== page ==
The Postal Service also continues to reduce costs by reducing work hours. In the second quarter, work hours were reduced by approximately 7 million hours, a 2.4 percent reduction compared to the same period last year. “Even with a 6.2 percent volume increase in Shipping and Packages compared to the same period last year, we were able to reduce these work hours to increase efficiency,” Corbett added, noting that work hour reductions have been the single largest contributor to the ongoing achievement of savings targets.
The number of career employees decreased by approximately 25,000 in the second quarter and by 46,000 in the last year. These reductions have been accomplished primarily through attrition and separation incentives. The Postal Service now has the lowest number of career employees since 1966.
Second Quarter Results of Operations Compared to Same Period Last Year
- Total mail volume of 38.8 billion pieces compared to 39.4 billion pieces
- First-Class Mail revenue declined 2.7 percent on a volume decline of 4.1 percent
- Standard Mail revenue increased 2.4 percent on a volume increase of 1.0 percent
- Shipping and Package revenue increased 9.3 percent on a volume increase of 6.2 percent
- Operating revenue of $16.3 billion, an increase of $121 million or 0.7 percent. The slight increase is attributable to the strong growth in Postal Service Shipping and Packages business supplemented by a modest increase in Standard Mail revenue, offset by the decline in First-Class Mail.
- Operating expenses of $18.2 billion compared to $19.4 billion, a decrease of 6.2 percent. The large decrease reflects last year’s accrual for the additional retiree health benefit prefunding payment and reduced 2013 work hours.
While the continuing shift to electronic communication alternatives had a pronounced negative effect on First-Class Mail volume and revenue, the growth of e-commerce and successful marketing campaigns continued to grow Postal Service Shipping and Package business. Total Shipping and Packages revenue in the second quarter increased $267 million, or 9.3 percent, compared to the same period last year. For the six months ended March 31, Shipping and Package revenue is up 6.9 percent. The increases are reflective of successful efforts to take advantage of the growing area of shipping and packages and compete in the ground shipping services and “last-mile” e-commerce fulfillment markets.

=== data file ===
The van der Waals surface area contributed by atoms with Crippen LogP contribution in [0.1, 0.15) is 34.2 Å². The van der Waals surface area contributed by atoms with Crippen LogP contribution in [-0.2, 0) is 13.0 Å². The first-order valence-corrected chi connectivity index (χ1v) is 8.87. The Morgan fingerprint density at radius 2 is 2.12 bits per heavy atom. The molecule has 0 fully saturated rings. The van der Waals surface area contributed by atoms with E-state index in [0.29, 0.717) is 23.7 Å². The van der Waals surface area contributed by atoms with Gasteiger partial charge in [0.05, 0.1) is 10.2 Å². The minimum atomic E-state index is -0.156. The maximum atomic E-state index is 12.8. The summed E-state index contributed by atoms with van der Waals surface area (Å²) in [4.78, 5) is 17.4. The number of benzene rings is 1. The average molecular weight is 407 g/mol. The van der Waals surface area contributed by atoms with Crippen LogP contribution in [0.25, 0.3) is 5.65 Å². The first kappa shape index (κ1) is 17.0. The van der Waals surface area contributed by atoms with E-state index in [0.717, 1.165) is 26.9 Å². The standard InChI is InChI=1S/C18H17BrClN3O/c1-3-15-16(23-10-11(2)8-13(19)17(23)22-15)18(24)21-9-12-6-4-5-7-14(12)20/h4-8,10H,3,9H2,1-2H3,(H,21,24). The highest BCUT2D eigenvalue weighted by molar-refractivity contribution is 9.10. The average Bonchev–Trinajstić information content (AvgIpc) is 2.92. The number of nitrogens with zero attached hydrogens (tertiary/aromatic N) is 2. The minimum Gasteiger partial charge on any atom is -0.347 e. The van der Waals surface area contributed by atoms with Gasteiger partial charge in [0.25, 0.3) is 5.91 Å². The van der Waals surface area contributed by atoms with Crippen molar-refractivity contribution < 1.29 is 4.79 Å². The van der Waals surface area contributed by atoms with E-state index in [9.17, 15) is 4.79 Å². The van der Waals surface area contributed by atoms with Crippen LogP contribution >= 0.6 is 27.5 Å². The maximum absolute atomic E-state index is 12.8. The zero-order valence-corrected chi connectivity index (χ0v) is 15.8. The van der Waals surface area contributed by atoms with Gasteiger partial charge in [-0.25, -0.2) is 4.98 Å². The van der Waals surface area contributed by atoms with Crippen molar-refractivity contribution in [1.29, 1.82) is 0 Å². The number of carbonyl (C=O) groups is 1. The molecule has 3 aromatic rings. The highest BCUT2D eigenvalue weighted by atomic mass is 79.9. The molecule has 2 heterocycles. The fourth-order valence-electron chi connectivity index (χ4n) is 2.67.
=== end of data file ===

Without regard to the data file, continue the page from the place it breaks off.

Standard (Advertising) Mail revenue in the second quarter increased over the same quarter in the previous year, the second consecutive quarter of growth. Standard Mail revenues were $96 million, or 2.4 percent, greater in the second quarter compared to the same time last year. The year-to-date revenue increase totals 2.8 percent, on a volume increase of 2.4 percent. The year-to-date increase is largely attributable to political and election mail in the first quarter. Promotional incentives for advertisers introduced in the second quarter designed to promote the integration of mobile technologies into marketers’ direct mail pieces are expected to further boost Standard Mail revenue later in the fiscal year.